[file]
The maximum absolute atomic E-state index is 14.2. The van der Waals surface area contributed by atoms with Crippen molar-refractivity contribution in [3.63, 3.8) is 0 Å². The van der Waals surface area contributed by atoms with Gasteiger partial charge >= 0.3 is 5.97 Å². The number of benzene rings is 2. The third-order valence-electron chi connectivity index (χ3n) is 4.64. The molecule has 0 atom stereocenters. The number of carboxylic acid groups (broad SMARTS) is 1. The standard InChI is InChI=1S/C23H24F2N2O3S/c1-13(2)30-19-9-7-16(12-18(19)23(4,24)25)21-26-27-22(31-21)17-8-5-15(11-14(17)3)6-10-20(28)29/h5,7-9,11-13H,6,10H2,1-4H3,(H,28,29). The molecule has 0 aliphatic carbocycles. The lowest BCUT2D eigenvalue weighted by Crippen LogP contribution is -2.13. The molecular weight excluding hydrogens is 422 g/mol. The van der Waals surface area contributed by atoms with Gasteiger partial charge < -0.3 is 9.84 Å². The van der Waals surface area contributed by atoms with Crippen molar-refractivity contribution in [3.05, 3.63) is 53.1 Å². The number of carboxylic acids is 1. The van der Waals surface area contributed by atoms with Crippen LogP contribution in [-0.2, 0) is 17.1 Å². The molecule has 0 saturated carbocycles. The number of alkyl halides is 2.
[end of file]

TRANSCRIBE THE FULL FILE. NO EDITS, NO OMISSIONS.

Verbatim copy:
The maximum absolute atomic E-state index is 14.2. The van der Waals surface area contributed by atoms with Crippen molar-refractivity contribution in [3.63, 3.8) is 0 Å². The van der Waals surface area contributed by atoms with Gasteiger partial charge >= 0.3 is 5.97 Å². The number of benzene rings is 2. The third-order valence-electron chi connectivity index (χ3n) is 4.64. The molecule has 0 atom stereocenters. The number of carboxylic acid groups (broad SMARTS) is 1. The standard InChI is InChI=1S/C23H24F2N2O3S/c1-13(2)30-19-9-7-16(12-18(19)23(4,24)25)21-26-27-22(31-21)17-8-5-15(11-14(17)3)6-10-20(28)29/h5,7-9,11-13H,6,10H2,1-4H3,(H,28,29). The molecule has 0 aliphatic carbocycles. The lowest BCUT2D eigenvalue weighted by Crippen LogP contribution is -2.13. The molecular weight excluding hydrogens is 422 g/mol. The van der Waals surface area contributed by atoms with Gasteiger partial charge < -0.3 is 9.84 Å². The van der Waals surface area contributed by atoms with Crippen molar-refractivity contribution in [3.05, 3.63) is 53.1 Å². The number of carboxylic acids is 1. The van der Waals surface area contributed by atoms with Crippen LogP contribution in [-0.2, 0) is 17.1 Å². The molecule has 0 saturated carbocycles. The number of alkyl halides is 2.